Australian psychology professor Joseph Rey has done studies that have shown up to a 15 per cent incidence of short- to medium-term psychological symptoms with experimental groups. In other research, it was discovered that the incidence of psychosis increased twofold among users vs non-users. Nonetheless, the overwhelming evidence is that the great majority of persons who smoke weed do not have any serious long-term, deleterious effect. Simply put, most individuals who use ganja will not become mad or 'wutliss'. It is to be noted as well that the majority of cigarette smokers do not develop lung cancer or emphysema. In fact, quite ironically, many persons who end up with those diseases have never smoked.

Nonetheless, although it is a minority of smokers who end up with psychosis or with lung cancer, I'm sure you don't want to be one.


Confused doctors


Still, I urge medical doctors to make up their minds about the decriminalising of dangerous behaviour and the likelihood of the negative health outcomes if the legal prohibitions are removed. Didn't some doctors say that decriminalising anal sex will lead to a reduction of the risky behaviour?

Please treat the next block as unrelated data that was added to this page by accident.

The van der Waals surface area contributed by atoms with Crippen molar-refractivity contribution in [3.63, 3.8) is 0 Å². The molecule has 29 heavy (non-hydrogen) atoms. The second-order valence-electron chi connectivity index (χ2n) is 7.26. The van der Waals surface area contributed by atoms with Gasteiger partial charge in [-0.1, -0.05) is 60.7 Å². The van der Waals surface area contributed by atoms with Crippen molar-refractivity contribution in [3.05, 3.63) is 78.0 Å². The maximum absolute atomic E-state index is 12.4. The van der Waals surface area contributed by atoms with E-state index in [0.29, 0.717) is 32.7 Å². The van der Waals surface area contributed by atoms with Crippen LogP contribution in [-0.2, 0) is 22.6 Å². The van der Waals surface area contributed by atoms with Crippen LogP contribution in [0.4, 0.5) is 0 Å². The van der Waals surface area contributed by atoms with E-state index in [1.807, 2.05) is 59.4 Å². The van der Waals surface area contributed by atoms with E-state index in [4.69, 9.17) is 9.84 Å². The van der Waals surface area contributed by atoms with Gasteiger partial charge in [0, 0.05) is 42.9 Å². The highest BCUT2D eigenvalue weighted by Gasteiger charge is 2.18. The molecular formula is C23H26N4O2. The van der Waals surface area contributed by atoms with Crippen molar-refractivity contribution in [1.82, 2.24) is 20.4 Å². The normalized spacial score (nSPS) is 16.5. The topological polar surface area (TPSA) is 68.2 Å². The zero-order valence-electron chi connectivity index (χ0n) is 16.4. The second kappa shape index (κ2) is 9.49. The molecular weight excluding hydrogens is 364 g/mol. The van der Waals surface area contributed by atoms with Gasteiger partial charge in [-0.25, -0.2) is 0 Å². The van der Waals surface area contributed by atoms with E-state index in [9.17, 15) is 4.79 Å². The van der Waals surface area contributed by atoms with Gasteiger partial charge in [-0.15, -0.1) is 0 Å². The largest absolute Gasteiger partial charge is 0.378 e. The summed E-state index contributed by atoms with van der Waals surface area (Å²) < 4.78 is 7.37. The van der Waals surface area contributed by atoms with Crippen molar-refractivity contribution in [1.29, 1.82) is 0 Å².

It is not a silver bullet, as Obama said when addressing a Rastafarian member here.

Logistically, the issuing of tickets could end up being a nightmare for any cop who thinks it is his priority to divert his energies to the pursuit of smokers. How do you ticket the homeless? Are the police being told to leave Smoky Joe to damage his lungs, brain and other organs? After all, it is his democratic right to turn them into a microcosm of Riverton City and inhale all kinds of toxins mixed with tobacco.

So is it his right to drink alcohol and make himself a fool, staying in the bar long after the tough-faced bartender starts looking beautiful and go home penniless.

For the overworked 'boys and girls in blue', it might be a waste of time to walk around with scales to weigh the weed. True, Dibble can use his judgement and remember what it was like when he used to roll it himself as a civilian. But the drier the weed, the lighter it is. Therefore, different quantities of the 'Ishens' will constitute that two ounce. Worse, imagine Corpie taking the evidence of four ounces and stashing it; but the moisture evaporates and not only does the case fall apart, but the 'Supe' suspects that he loaded a kutchie of it.

But one overlooked fact is that the inability to criminally prosecute for small quantities of marijuana might deprive the police of a very effective tool in their investigation of other crimes. Marijuana possession might not be a gateway drug, but is it gateway behaviour? How many suspects of major crimes such as shooting, gun possession and murder have antecedents because of earlier arrests and convictions for marijuana possession?

It is not a free-for-all, and one should remember that the best world is a smoke-free one.

- Dr Orville Taylor, senior lecturer in sociology at the UWI and a radio talk-show host, is the 2013-14 winner of the Morris Cargill Award for Opinion Journalism. His just-published book, 'Broken Promises, Hearts and Pockets', is now available at the UWI Bookshop. Email feedback to and